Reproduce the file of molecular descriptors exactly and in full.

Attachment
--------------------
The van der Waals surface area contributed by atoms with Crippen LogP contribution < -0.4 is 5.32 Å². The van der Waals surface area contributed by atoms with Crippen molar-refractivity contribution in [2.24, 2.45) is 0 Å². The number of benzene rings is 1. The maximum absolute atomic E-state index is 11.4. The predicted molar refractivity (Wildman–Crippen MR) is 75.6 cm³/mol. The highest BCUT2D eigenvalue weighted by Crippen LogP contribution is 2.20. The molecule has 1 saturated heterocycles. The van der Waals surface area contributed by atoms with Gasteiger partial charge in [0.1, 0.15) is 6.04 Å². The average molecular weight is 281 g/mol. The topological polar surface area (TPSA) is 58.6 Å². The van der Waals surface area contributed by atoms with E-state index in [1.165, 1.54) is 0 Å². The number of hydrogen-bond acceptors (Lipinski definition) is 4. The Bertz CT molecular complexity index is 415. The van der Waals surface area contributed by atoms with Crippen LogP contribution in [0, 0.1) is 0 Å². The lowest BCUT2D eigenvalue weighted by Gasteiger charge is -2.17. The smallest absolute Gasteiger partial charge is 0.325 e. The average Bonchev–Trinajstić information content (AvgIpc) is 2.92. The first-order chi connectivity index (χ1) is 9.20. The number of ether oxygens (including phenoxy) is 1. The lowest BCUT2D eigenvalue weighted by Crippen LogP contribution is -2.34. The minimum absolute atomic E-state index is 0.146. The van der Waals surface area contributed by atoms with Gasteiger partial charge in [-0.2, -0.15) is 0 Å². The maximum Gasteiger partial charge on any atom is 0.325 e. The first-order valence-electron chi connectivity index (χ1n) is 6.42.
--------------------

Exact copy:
The van der Waals surface area contributed by atoms with Crippen LogP contribution < -0.4 is 5.32 Å². The van der Waals surface area contributed by atoms with Crippen molar-refractivity contribution in [2.24, 2.45) is 0 Å². The number of benzene rings is 1. The maximum absolute atomic E-state index is 11.4. The predicted molar refractivity (Wildman–Crippen MR) is 75.6 cm³/mol. The highest BCUT2D eigenvalue weighted by Crippen LogP contribution is 2.20. The molecule has 1 saturated heterocycles. The van der Waals surface area contributed by atoms with Gasteiger partial charge in [0.1, 0.15) is 6.04 Å². The average molecular weight is 281 g/mol. The topological polar surface area (TPSA) is 58.6 Å². The van der Waals surface area contributed by atoms with E-state index in [1.165, 1.54) is 0 Å². The number of hydrogen-bond acceptors (Lipinski definition) is 4. The Bertz CT molecular complexity index is 415. The van der Waals surface area contributed by atoms with Crippen LogP contribution in [0, 0.1) is 0 Å². The lowest BCUT2D eigenvalue weighted by Gasteiger charge is -2.17. The smallest absolute Gasteiger partial charge is 0.325 e. The average Bonchev–Trinajstić information content (AvgIpc) is 2.92. The first-order chi connectivity index (χ1) is 9.20. The number of ether oxygens (including phenoxy) is 1. The lowest BCUT2D eigenvalue weighted by Crippen LogP contribution is -2.34. The minimum absolute atomic E-state index is 0.146. The van der Waals surface area contributed by atoms with Gasteiger partial charge in [-0.2, -0.15) is 0 Å². The maximum Gasteiger partial charge on any atom is 0.325 e. The first-order valence-electron chi connectivity index (χ1n) is 6.42.